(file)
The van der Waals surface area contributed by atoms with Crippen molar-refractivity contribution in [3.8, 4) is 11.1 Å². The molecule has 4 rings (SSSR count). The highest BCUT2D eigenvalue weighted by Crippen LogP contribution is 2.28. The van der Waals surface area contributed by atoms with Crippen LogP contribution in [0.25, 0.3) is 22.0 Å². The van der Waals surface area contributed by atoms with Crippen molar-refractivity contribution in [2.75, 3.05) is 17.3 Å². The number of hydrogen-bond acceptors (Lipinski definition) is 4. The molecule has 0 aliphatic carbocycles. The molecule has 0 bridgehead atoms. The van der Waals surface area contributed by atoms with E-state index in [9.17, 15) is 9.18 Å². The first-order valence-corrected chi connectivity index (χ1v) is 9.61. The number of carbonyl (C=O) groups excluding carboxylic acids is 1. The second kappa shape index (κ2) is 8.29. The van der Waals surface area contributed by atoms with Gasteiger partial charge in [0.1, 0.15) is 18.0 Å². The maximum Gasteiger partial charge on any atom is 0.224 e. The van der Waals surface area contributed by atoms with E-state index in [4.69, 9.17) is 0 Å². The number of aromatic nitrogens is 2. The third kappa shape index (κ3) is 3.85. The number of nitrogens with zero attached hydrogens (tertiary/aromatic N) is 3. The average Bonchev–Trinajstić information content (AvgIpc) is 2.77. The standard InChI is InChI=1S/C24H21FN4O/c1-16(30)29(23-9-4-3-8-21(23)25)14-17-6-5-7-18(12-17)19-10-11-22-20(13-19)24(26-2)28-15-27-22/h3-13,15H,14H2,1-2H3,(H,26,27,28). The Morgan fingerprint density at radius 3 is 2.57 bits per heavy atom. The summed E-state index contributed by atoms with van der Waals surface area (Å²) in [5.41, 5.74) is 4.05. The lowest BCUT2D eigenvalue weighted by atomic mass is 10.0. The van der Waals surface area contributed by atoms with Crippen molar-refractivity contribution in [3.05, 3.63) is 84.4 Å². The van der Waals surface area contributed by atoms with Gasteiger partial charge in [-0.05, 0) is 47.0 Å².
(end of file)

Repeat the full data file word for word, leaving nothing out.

The van der Waals surface area contributed by atoms with Crippen molar-refractivity contribution in [3.8, 4) is 11.1 Å². The molecule has 4 rings (SSSR count). The highest BCUT2D eigenvalue weighted by Crippen LogP contribution is 2.28. The van der Waals surface area contributed by atoms with Crippen LogP contribution in [0.25, 0.3) is 22.0 Å². The van der Waals surface area contributed by atoms with Crippen molar-refractivity contribution in [2.75, 3.05) is 17.3 Å². The number of hydrogen-bond acceptors (Lipinski definition) is 4. The molecule has 0 aliphatic carbocycles. The molecule has 0 bridgehead atoms. The van der Waals surface area contributed by atoms with E-state index in [9.17, 15) is 9.18 Å². The first-order valence-corrected chi connectivity index (χ1v) is 9.61. The number of carbonyl (C=O) groups excluding carboxylic acids is 1. The second kappa shape index (κ2) is 8.29. The van der Waals surface area contributed by atoms with Gasteiger partial charge in [0.1, 0.15) is 18.0 Å². The maximum Gasteiger partial charge on any atom is 0.224 e. The van der Waals surface area contributed by atoms with E-state index in [4.69, 9.17) is 0 Å². The number of aromatic nitrogens is 2. The third kappa shape index (κ3) is 3.85. The number of nitrogens with zero attached hydrogens (tertiary/aromatic N) is 3. The average Bonchev–Trinajstić information content (AvgIpc) is 2.77. The standard InChI is InChI=1S/C24H21FN4O/c1-16(30)29(23-9-4-3-8-21(23)25)14-17-6-5-7-18(12-17)19-10-11-22-20(13-19)24(26-2)28-15-27-22/h3-13,15H,14H2,1-2H3,(H,26,27,28). The Morgan fingerprint density at radius 3 is 2.57 bits per heavy atom. The summed E-state index contributed by atoms with van der Waals surface area (Å²) in [5.41, 5.74) is 4.05. The lowest BCUT2D eigenvalue weighted by atomic mass is 10.0. The van der Waals surface area contributed by atoms with Crippen molar-refractivity contribution in [3.05, 3.63) is 84.4 Å². The van der Waals surface area contributed by atoms with Gasteiger partial charge in [-0.05, 0) is 47.0 Å².